The Pew Internet Project released their Online Product Research report this week. The report is brimming with fantastic stats on ecommerce and user-generated content (UGC) online. If you have time, it’s worth the read.

Here are a few of the stats that really stood out.

52% of Americans have bought products such as books, music, toys or clothing online as of May 2010. [Tweet this]

This number is up from 32% in May 2000. Think about that: the majority of American adults have now engaged in ecommerce. With new platforms like mobile, this number can only grow with time.

78% of American internet users conduct product research online at least occasionally. [Tweet this]

In fact, on a typical day, about one in every five American adults (21%) searches for product information online. This number is up from 15% in 2007, and only 9% in 2004. This is another area where mobile will have a huge impact – Glen Senk, CEO of URBN (the umbrella company behind clients Urban Outfitters and Free People), predicts that mobile online research while in-store shopping will soon become the norm in retail.

Some demographics affect online product research, others may not.

According to the study, men and women conduct online product research at similar rates. As other studies have shown, however, they’re likely to seek products or brands online for different reasons, especially on social media.

Income may have more of an effect on online product research. The study found that internet users in higher income brackets do more online research than those in lower income brackets. A Unity Marketing/ Google study had similar findings in 2008, reporting in Ad Age that 91% of millionaires always or often read reviews before buying luxury goods.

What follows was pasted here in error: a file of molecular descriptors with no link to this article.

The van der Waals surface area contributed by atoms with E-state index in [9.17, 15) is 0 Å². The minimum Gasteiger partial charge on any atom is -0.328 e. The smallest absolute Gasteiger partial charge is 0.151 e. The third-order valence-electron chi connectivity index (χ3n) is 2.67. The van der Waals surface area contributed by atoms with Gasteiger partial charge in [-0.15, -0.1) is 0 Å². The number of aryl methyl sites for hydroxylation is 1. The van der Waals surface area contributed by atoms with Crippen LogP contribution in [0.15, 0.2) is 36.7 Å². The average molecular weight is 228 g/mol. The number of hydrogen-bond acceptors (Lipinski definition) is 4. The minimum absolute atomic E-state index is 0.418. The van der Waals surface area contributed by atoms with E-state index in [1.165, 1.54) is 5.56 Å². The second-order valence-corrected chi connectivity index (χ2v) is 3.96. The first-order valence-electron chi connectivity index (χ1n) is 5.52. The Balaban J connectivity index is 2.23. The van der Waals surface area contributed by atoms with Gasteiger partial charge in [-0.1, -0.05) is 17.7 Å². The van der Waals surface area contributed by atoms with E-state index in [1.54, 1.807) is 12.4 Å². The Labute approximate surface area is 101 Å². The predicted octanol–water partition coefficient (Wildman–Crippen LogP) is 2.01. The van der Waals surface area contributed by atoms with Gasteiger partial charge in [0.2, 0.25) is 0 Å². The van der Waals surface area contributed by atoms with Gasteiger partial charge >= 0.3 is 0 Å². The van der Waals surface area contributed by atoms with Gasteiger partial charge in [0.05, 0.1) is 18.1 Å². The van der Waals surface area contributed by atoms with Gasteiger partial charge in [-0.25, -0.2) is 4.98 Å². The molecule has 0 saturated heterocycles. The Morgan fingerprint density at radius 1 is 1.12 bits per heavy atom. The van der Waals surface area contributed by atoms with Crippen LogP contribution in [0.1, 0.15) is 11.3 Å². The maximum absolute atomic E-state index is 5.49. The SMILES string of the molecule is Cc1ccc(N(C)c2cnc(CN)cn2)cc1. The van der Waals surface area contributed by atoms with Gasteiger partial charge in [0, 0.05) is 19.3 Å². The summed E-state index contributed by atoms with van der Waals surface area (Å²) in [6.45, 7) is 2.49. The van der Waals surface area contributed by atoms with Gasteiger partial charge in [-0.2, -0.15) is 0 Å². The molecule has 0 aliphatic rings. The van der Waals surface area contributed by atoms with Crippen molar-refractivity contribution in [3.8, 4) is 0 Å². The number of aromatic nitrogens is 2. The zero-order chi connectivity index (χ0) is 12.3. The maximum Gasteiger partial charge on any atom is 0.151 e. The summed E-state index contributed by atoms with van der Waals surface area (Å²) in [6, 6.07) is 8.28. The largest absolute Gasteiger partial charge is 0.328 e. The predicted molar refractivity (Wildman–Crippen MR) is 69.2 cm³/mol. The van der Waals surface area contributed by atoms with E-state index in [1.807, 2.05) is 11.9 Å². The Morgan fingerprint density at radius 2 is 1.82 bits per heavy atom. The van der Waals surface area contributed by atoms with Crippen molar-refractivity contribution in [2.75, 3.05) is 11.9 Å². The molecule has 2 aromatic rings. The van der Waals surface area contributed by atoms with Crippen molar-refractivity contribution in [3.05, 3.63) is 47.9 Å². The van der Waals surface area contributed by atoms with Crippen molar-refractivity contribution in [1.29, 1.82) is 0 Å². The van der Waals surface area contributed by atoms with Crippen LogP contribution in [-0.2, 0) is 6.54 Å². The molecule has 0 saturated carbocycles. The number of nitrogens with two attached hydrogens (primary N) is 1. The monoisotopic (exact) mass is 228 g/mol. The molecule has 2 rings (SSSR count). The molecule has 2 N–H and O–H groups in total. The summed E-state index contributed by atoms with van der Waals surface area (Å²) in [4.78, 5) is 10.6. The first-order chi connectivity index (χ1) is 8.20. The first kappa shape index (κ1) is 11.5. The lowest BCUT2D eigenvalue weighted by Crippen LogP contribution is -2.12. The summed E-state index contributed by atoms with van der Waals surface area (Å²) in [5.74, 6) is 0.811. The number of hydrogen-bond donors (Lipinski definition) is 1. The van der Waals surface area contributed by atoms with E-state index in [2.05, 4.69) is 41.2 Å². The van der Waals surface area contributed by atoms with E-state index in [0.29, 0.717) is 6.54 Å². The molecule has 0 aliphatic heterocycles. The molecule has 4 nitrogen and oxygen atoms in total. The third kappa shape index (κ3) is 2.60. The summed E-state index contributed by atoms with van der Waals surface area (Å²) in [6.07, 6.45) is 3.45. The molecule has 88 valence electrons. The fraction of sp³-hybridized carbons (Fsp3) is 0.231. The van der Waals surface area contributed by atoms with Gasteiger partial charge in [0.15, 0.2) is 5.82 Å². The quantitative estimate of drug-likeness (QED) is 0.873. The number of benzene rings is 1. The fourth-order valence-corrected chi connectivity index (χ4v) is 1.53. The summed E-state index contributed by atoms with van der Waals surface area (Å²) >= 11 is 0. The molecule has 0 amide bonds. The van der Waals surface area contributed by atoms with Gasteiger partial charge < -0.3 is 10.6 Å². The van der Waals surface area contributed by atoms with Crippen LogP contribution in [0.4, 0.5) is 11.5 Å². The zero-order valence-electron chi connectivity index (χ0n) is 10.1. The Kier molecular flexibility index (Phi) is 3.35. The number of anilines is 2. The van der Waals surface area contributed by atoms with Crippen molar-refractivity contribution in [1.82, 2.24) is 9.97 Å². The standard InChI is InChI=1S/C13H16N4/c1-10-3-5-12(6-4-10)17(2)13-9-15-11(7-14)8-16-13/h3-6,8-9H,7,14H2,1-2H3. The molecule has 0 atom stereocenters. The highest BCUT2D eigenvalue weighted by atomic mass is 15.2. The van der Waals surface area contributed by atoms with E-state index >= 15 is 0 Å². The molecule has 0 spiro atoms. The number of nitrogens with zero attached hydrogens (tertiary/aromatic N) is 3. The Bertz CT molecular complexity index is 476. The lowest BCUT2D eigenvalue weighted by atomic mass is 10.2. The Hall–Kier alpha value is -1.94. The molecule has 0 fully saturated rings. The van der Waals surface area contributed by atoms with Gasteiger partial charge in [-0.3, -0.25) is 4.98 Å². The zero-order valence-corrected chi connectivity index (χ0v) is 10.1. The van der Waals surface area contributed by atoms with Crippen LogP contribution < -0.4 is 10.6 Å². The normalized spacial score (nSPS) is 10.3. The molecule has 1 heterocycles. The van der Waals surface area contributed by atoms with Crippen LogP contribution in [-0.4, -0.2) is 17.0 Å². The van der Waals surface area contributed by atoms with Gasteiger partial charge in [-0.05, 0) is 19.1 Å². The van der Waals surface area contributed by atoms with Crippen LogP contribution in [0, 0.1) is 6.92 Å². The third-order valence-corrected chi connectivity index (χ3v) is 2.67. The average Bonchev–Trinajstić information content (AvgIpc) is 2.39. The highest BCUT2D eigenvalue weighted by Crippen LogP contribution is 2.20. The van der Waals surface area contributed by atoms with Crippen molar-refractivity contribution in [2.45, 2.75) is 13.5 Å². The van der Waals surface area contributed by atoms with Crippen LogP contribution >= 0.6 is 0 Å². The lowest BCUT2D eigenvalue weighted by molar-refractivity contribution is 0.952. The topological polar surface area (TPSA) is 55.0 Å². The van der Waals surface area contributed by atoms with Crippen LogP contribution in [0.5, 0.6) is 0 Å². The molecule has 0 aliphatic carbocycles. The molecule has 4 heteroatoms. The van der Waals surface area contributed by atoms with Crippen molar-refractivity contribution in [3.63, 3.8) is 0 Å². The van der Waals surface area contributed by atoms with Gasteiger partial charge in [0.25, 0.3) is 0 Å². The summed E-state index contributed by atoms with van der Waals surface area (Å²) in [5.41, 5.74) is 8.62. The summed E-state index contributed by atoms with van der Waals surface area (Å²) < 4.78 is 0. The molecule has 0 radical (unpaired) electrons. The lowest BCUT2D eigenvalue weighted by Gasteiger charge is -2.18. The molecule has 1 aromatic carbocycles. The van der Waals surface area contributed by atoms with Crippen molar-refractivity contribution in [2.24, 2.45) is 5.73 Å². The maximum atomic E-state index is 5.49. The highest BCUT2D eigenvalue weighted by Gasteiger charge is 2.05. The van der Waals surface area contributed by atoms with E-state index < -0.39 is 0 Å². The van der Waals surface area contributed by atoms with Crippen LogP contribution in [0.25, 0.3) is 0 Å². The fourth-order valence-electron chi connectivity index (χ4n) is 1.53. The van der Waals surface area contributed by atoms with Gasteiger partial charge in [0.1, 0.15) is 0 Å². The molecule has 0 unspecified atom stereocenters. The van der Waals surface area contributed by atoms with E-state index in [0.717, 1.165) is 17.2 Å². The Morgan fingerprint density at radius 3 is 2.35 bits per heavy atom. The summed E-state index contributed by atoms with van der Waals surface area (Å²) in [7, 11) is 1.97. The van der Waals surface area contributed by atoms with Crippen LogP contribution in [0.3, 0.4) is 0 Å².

32% of internet using Americans have posted comments or reviews online about the things they buy. [Tweet this]

In other words, about one in five (24%) of all American adults have commented on or reviewed a purchase online. It’s amazing to see how social the internet has become since Bazaarvoice was founded in 2005. Back then, only a handful of notable ecommerce sites offered customer reviews on products. Today, over half of retailers use customer ratings and reviews – reported 60% in 2009.

On the consumer side, social networks like Facebook and Twitter have made personal publishing online the norm. One study found that nearly half of Americans age 12 and older have a profile on at least one social networking site. Pew reports that 86% of Americans 18-29 use social networks, and the number is growing for Americans 30-49 (61%),  50-64 (47%), and 65+ (26%). As social media warms users to the idea of contributing ideas and opinions online, the percentage of Americans who review products online will likely increase as well.

Researching online before buying is becoming the norm for most American consumers. Is your business giving them the information they need to buy confidently?

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